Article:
November 4, 2011 at 9:49 am

Thanks, Margie! You’re absolutely right, it’s the people who make things happen!

Comment from Raechel
November 10, 2011 at 4:44 pm

I posed your question to some of our PM contacts on Twitter/Facebook and here are some of the responses that I got:

“Honesty.”
“Cutting out the boss that has no idea what he/she talks about and sets up ridiculous timeframes.”
“Stepping away from the office and spending time with the team contributing to the project”
“Cash flow linked to successful transition in defined ‘gates’ in the contract.”

I hope those answers can be of some use to you. As for me, the one thing that continues to come to mind when I consider your question is to “lose the ego”. Unfortunately, I don’t think that’s a very “simple” thing, or more people would do it! But I firmly believe that more problems would be solved, communication would improve, and teams would function more harmoniously in environments of mutual respect and trust if all parties involved in projects could grasp that one small concept.

[Editor’s Note: You can visit Raechel here: http://talkingwork.com/ -MG ]

Comment from Michael Greer
November 12, 2011 at 11:10 am

Thanks so much, Raechel! These are really insightful.
[Readers: Visit Raechel’s website here: http://talkingwork.com/ ]

Comment from Susanne Madsen
November 12, 2011 at 1:47 pm

Hi Michael,

Wow! That’s a challenging question. I can think of a number of things, of course, for instance the 15 I have highlighted in this article, “15 Principles of Project Management Success” http://bit.ly/jwABWz but one single thing..?

I would be inclined to say “Keep things simple” as the one biggest tip – but a more substantial tip may be to “Focus on People”.

Acquire the most driven, experienced and best qualified people for your team and focus on making them thrive.

Value them, protect them from internal politics and give them the training, tools and working conditions they need to apply their talents.

Find out what motivates each individual and find a way to tap into their hidden potential.

Cross train staff, facilitate knowledge sharing and have succession planning in place. Ring fence resources where possible so that you do not have to share them with other projects.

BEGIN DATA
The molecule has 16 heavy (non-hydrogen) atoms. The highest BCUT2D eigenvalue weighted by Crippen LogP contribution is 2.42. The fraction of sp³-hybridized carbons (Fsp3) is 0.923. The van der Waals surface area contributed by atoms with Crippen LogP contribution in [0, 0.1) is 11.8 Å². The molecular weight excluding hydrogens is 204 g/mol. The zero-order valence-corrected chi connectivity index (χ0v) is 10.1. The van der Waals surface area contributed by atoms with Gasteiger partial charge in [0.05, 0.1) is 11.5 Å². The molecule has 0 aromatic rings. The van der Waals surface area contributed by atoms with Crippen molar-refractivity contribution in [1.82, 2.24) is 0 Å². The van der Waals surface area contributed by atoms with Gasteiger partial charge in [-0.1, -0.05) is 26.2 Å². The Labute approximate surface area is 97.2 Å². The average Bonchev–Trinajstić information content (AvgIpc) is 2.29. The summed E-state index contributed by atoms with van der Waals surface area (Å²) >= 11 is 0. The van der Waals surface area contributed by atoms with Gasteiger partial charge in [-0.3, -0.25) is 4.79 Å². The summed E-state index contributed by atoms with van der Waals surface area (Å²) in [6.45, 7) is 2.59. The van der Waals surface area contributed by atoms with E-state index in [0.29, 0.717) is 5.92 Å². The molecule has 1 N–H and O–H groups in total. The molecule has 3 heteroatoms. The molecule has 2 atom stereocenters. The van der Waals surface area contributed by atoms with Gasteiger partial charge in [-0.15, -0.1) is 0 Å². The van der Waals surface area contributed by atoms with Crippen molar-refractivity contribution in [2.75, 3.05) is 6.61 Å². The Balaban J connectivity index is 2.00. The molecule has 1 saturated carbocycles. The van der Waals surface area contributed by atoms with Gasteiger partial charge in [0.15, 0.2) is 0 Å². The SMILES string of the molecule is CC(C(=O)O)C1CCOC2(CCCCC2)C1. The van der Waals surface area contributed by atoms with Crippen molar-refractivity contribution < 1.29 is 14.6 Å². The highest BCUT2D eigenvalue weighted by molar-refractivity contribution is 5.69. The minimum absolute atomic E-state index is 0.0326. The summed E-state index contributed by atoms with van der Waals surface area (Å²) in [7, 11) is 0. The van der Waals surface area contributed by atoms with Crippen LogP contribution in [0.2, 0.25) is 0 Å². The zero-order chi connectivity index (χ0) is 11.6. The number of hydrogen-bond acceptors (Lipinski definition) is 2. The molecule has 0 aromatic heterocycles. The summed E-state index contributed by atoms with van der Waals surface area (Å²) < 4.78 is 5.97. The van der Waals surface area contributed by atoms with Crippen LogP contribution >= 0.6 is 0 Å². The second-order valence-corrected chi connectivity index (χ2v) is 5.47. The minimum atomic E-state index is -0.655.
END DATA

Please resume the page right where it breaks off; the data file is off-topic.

Nurture the team and make sure that working on the project is a worthwhile
experience.

Also have a look at my piece on managing and motivating the team http://bit.ly/hbpbN5

Kind regards,
Susanne

@SusanneMadsen

Comment from Michael Greer
November 12, 2011 at 2:55 pm

Thanks so much, Susanne, for the links to your tools and for your thoughts on the importance of focusing on people. I strongly agree that it’s all about the people! All our lovely life cycle diagrams, PM artifacts, charts, and plans can’t generate deliverables or complete your project. The creation of deliverables results from all those little choices made by the people on your team. Without their engagement… their good will… their effectiveness… we simply have no project outcomes! The points you make above shine a light on how project managers can achieve all these in their teams.

A special note to some of you a-social techies about this “people stuff:” I know you guys well. I’ve had you in my classes for decades. And I know that you’d rather be left alone to generate PM artifacts instead of dealing with all this messy people stuff. But remember this: If you want a team that takes action on your behalf instead of ignoring your project for “other priorities,” you’re going to need to master the strategies that Suzanne discusses in her Comment and in her links. There’s no getting around it.

Thanks again, Suzanne for this thought-provoking response. I urge our readers go deeper by checking out your links. (Bonus! These documents include study questions! How cool is that?)
“Team Motivation”http://bit.ly/hbpbN5
“15 Principles of Project Management Success” http://bit.ly/jwABWz

Comment from Sara
November 13, 2011 at 11:03 am

I recently worked on and got educated in Agile precepts. One of my favorite Agile techniques or practices was the Retrospective. After every “sprint” or project benchmark was completed, we’d have a meeting where the agenda was basically:

1. celebrate the accomplishment
2. run a demo or otherwise do our best to exhibit the functioning success of the output of the latest part of the project
3. talk about what made the “sprint” go well (both from a process and a product perspective)
4. talk about what we’d like to improve about future sprints (mostly from a process perspective, but product perspective can be incorporated here too.)